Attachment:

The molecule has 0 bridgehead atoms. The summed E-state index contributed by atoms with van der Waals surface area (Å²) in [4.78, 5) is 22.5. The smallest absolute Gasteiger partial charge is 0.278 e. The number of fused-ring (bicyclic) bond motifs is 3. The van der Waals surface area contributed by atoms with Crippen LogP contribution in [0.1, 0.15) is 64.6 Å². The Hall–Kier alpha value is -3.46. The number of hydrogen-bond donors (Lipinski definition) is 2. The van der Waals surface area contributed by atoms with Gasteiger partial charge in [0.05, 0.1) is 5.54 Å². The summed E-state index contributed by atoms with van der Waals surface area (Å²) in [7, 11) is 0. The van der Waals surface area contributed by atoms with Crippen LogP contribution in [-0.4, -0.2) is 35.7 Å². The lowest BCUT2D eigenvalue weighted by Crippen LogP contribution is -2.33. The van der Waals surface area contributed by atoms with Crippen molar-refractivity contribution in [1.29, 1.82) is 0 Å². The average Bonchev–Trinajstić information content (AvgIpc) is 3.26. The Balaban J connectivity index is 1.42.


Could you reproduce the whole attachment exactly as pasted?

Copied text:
The molecule has 0 bridgehead atoms. The summed E-state index contributed by atoms with van der Waals surface area (Å²) in [4.78, 5) is 22.5. The smallest absolute Gasteiger partial charge is 0.278 e. The number of fused-ring (bicyclic) bond motifs is 3. The van der Waals surface area contributed by atoms with Crippen LogP contribution in [0.1, 0.15) is 64.6 Å². The Hall–Kier alpha value is -3.46. The number of hydrogen-bond donors (Lipinski definition) is 2. The van der Waals surface area contributed by atoms with Gasteiger partial charge in [0.05, 0.1) is 5.54 Å². The summed E-state index contributed by atoms with van der Waals surface area (Å²) in [7, 11) is 0. The van der Waals surface area contributed by atoms with Crippen LogP contribution in [-0.4, -0.2) is 35.7 Å². The lowest BCUT2D eigenvalue weighted by Crippen LogP contribution is -2.33. The van der Waals surface area contributed by atoms with Crippen molar-refractivity contribution in [1.29, 1.82) is 0 Å². The average Bonchev–Trinajstić information content (AvgIpc) is 3.26. The Balaban J connectivity index is 1.42.